A total of 221 patients presented to the emergency services with disruptive behaviour over a 5-month period in 2002. Twenty-one people could not be included in the trial for reasons outlined in the CONSORT diagram (Fig. 1). The remaining 200 patients were randomised. The follow-up rate for the primary outcome at 4 h was 100% for those given lorazepam and 99% for the antipsychotic–antihistamine combination. Follow-up rates for secondary outcomes and at 2 weeks were 92% for those allocated to lorazepam and 90% for people given the antipsychotic–antihistamine combination.

Fig. 1 CONSORT diagram for TREC–India.

All patients allocated to the lorazepam arm received 4 mg of the drug and everyone randomised to haloperidol–promethazine received 10 mg of haloperidol combined with 50 mg (96/100) or 25 mg (4/100) promethazine.

Most patients were male, were diagnosed to have mania (ICD–10; World Health Organization, 1992) and were rated as markedly or severely ill (Table 1). Nineteen patients with severe depression with agitation, psychotic or suicidal behaviour were judged to require parenteral medication to prevent harm to themselves or others. Groups were evenly balanced on the numbers on psychotropic medication, mean age and CGI mean scores.

Table 1 Baseline demographic and clinical characteristics

Lorazepam Haloperidol+promethazine
(n=100) (n=100)
Male 64 55
Clinical diagnosis (ICD–10)
    Schizophrenia 17 20
    Acute psychosis 7 15
    Mania 53 44
    Depression 11 8
    Substance misuse 8 2
    Other 4 11
On medication
    Anticonvulsants 7 8
    Anticholinergics 7 7
    Antidepressants 10 7
    Antipsychotics 27 26
    Benzodiazepines 14 9
    Beta-blockers 1 0
    Lithium 7 7
Clinical Global Impression – Severity
    Moderately ill 10 19
    Markedly ill 55 52
    Severely ill 35 27
    Extremely ill 0 2
Age (mean (s.d.)) 32.2 (10.6) 30.9 (8.7)
CGI–Severity score (mean (s.d.)) 5.25 (0.63) 5.12 (0.80)

The study coordinators accurately guessed allocation for 58% of those given lorazepam and 33% of those given the antipsychotic–antihistamine combination (k–0.68).

Equal numbers of people (96%) were ‘tranquil or asleep’ by 4 h. The combination treatment, however, resulted in more people being tranquil/asleep by 15 min, 30 min, 1 h and 2 h (Table 2). Haloperidol plus promethazine was also superior to lorazepam in inducing sleep. The 40% difference in favour of the antipsychotic–antihistamine mix at 15 min increased to 47% by 30 min but receded to 31% by 4 h. That the combination treatment produced faster onset of tranquillisation/sedation was additionally evident when mean time to onset of tranquillisation/sleep and mean time to sleep were compared (Table 3). Four people given lorazepam were never tranquil, compared with one allocated to the haloperidol–promethazine mix. Twenty-three people given lorazepam failed to sleep at all during the 4-h follow-up compared with only eight in the combination group.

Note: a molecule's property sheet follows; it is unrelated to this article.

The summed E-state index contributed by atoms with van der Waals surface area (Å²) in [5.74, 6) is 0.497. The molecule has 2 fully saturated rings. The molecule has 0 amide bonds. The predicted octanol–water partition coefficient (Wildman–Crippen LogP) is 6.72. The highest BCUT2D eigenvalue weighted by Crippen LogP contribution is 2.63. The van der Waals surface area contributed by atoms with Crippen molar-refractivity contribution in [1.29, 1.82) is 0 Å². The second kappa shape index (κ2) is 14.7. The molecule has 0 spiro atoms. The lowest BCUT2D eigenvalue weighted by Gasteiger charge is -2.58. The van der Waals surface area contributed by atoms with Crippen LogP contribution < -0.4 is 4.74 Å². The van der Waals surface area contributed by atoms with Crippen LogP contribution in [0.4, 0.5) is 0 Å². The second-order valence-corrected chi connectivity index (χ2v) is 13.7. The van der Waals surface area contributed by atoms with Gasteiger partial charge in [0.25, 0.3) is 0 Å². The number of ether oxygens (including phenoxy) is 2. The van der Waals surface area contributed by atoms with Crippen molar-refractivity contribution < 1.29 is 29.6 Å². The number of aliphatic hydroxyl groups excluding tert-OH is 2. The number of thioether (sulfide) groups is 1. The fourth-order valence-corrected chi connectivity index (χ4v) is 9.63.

Table 2 Main outcomes

Outcomes Haloperidol+promethazine Lorazepam P Relative risk NNT
(n=100) (n=100) (95% CI) (95% CI)
    15 min 89 78 0.04 1.1 (1.01-1.29) 9.1 (4.7-∞)
    30 min 95 81 <0.01 1.2 (1.06-1.30) 7.1 (4.4-19.2)
    60 min 98 90 0.04 1.1 (1.01-1.17) 12.5 (6.4-77.7)
    120 min 97 88 0.03 1.1 (1.02-1.19) 11.1 (5.9-62.4)
    240 min 96 96 1.00 1.0 (0.94-1.06)
    15 min 45 5 <0.01 9.0 (3.73-21.73) 2.5 (2.0-3.5)
    30 min 69 22 <0.01 3.1 (2.12-4.64) 2.1 (1.7-2.9)
    60 min 67 32 <0.01 2.1 (1.52-2.88) 2.9 (2.1-4.6)
    120 min 69 39 <0.01 1.8 (1.34-2.34) 3.3 (2.3-5.9)
    240 min 76 45 <0.01 1.7 (1.32-2.15) 3.2 (2.3-5.7)
Clinically improved1
    15 min 61 30 <0.01 2.0 (1.45-2.85) 3.2 (2.3-5.8)
    30 min 83 58 <0.01 1.4 (1.18-1.73) 4.0 (2.7-8.0)
    60 min 80 60 <0.01 1.3 (1.11-1.61) 5.0 (3.1-13.7)
    120 min 88 74 0.01 1.2 (1.04-1.37) 7.1 (4.1-32.2)
    240 min 87 86 0.84 1.0 (0.91-1.13) 100 (9.4-∞)
In physical restraints
    15 min 11 19 0.11 0.6 (0.29-1.15) 49.6 (5.6-∞)
    30 min 11 20 0.12 0.6 (0.28-1.09) 88.4 (5.2-∞)
    60 min 10 18 0.10 0.6 (0.27-1.14) 57.3 (5.6-∞)
    120 min 10 13 0.51 0.8 (0.35-1.67) 16.4 (8.2-∞)
    240 min 9 11 0.81 0.82 (0.35-1.89) 15.0 (9.3-∞)
Additional medicines
    15 min 0 0
    30 min 0 1
    60 min 1 3 0.03 0.3 (0.04-3.15) 50.0 (13.3-∞)
    120 min 3 4 1.00 0.8 (0.17-3.27) 100 (14.0-∞)
    240 min 8 9 1.00 0.9 (0.36-2.21) 100 (10.9-∞)
Other outcomes within 4 h
    Doctor recalled 13 18 0.30 0.7 (0.37-1.39) 20 (6.7-∞)
    Any adverse effect 2 0
Missing data
    15 min 0 1
    30 min 0 1
    60 min 1 0
    120 min 3 5 0.72 0.6 (0.15-2.44)
    240 min 1 0
After 4 h
    Admitted 43 51 0.26 0.8 (0.63-1.13) 17.4 (4.7-∞)
    Discharged 52 46 0.32 1.1 (0.85-1.50) 16.7 (5.2-∞)
    Further observation 4 3 1.00 1.3 (0.31-5.81) 100 (14.0-∞)
    Lost to follow-up 1 0
At 2 weeks
    Lost to follow-up 10 8 0.62 1.3 (0.51-3.04) 50 (13.7-∞)
    No serious adverse outcome 90 92 0.81 1.0 (0.90-1.07) 50 (13.7-∞)
    Taking oral medication 87 92 0.36 0.95 (0.86-1.04) 27 (7.3-∞)

Table 3 Time until onset of tranquillisation and sleep

Time, min (mean (s.d.)) Mann–Whitney U P
Lorazepam Haloperidol+promethazine
Time to tranquillisation 47.8 (46.7) 29.7 (35.6) 327.0 0.0001
Time to sleep 80.6 (64.3) 37.4 (42.9) 1893.5 <0.0001

The haloperidol–promethazine combination also resulted in greater numbers of people being rated as clinically improved (Table 2). Compared with lorazepam, the 31% difference at 15 min in favour of the antipsychotic–antihistamine combination receded to 14% at 2 h. By 4 h there was no difference in CGI scores between the two interventions.